Vasectomy demographics and postvasectomy desire for future children results from a contemporary national survey

Various demographic factors were identified to influence vasectomy prevalence (6.6%), and 19.6% of vasectomized men desired future children, revealing a need for additional counseling on permanent contraceptive methods.

Vidit Sharma, B.A., Brian V. Le, M.D., Kunj R. Sheth, M.D., Sherwin Zargaroff, M.D., James H. Dupree, M.D., Robert E. Brannigan, M.D.

Volume 99, Issue 7, Pages 1880-1885, June 2013


To describe the longitudinal demographics and family planning attitudes of vasectomized men using the National Survey for Family Growth (NSFG).

Retrospective cohort analysis of the NSFG using descriptive statistics, national projections, and multivariable regressions.

In-home survey.

NSFG sampled 10,403 men aged 15-45 on family planning attitudes from 2006-2010.


Main Outcome Measures:
Vasectomy and desire for children.

There were an estimated 3,646,339 (6.6%) vasectomized men aged 18-45 in the US. Upon multivariable regression the following factors increased the odds of having a vasectomy: currently married (Odds Ratio, OR, 5.011), non-immigrant status (OR 4.405), being an adoptive parent (OR 2.774), Caucasian (OR 2.380), atheistic (OR 2.123), graduate education (OR 1.441), and increased age (OR 1.096). The odds of having a vasectomy directly correlated with the number of children. Surprisingly, an estimated 714,682 (19.6%) vasectomized men in the US desire future children. The only significant risk factor for post-vasectomy regret was frequent attendance at religious gatherings (OR=16.6). 71,886 (2.0%) of vasectomized men reported having a vasectomy reversal.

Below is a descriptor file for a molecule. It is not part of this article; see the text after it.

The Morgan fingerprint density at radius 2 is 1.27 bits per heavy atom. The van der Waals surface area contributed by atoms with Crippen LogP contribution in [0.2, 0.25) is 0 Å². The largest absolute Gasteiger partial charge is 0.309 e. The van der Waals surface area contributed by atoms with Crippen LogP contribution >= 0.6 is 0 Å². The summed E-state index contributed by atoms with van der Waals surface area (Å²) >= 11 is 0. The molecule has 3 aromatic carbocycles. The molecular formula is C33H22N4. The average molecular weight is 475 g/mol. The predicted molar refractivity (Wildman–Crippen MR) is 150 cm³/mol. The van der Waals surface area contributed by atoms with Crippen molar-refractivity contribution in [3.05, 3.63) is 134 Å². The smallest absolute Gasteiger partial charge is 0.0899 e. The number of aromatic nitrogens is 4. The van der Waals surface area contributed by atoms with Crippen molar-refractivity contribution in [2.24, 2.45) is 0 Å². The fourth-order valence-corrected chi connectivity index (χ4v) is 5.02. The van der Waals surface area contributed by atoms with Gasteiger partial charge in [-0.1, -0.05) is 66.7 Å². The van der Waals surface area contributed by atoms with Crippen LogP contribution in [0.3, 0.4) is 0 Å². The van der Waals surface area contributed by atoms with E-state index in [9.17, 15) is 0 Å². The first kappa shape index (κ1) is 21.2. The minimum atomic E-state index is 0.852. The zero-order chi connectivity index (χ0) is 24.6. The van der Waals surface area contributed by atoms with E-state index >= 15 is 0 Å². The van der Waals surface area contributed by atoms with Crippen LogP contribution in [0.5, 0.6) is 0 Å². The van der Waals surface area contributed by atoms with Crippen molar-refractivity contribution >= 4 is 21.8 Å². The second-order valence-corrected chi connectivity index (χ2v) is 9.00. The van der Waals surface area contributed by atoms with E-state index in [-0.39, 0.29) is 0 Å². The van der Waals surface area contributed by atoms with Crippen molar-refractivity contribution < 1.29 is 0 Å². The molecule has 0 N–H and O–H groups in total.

This study highlights the importance of preoperative counseling for permanency of vasectomy and reveals an opportunity to counsel couples about vasectomy vs. tubal ligation.

  • Michael Eisenberg

    While excellent, the study highlights the limitations of the NSFG with regards to men’s reproductive health. Given the ages of recruited participants (15-45), many men who have a vasectomy reversal are not captured in the data set. This likely explains the lower than expected rate of vasectomy reversal reported.

  • jim hotaling

    I was surprised to see that such a high percentage of men desire reversal of their vasectomy and also surprised to see that 2% of men had a reversal. While previous work has placed the numbers of men desiring reversal at 5%, this work places it at quadruple that number. I would agree with the authors that this may represent an unrealized opportunity for more reversals or fewer vasectomies, depending on how you look at the data. Regardless, this work is a great use of existing public databases and also highlights how much we don’t know about male reproduction from an epidemiological perspective. I wonder how the authors think the urologic community should address the 18% of men who may want a reversal in the context of the current urologic workforce shortage.

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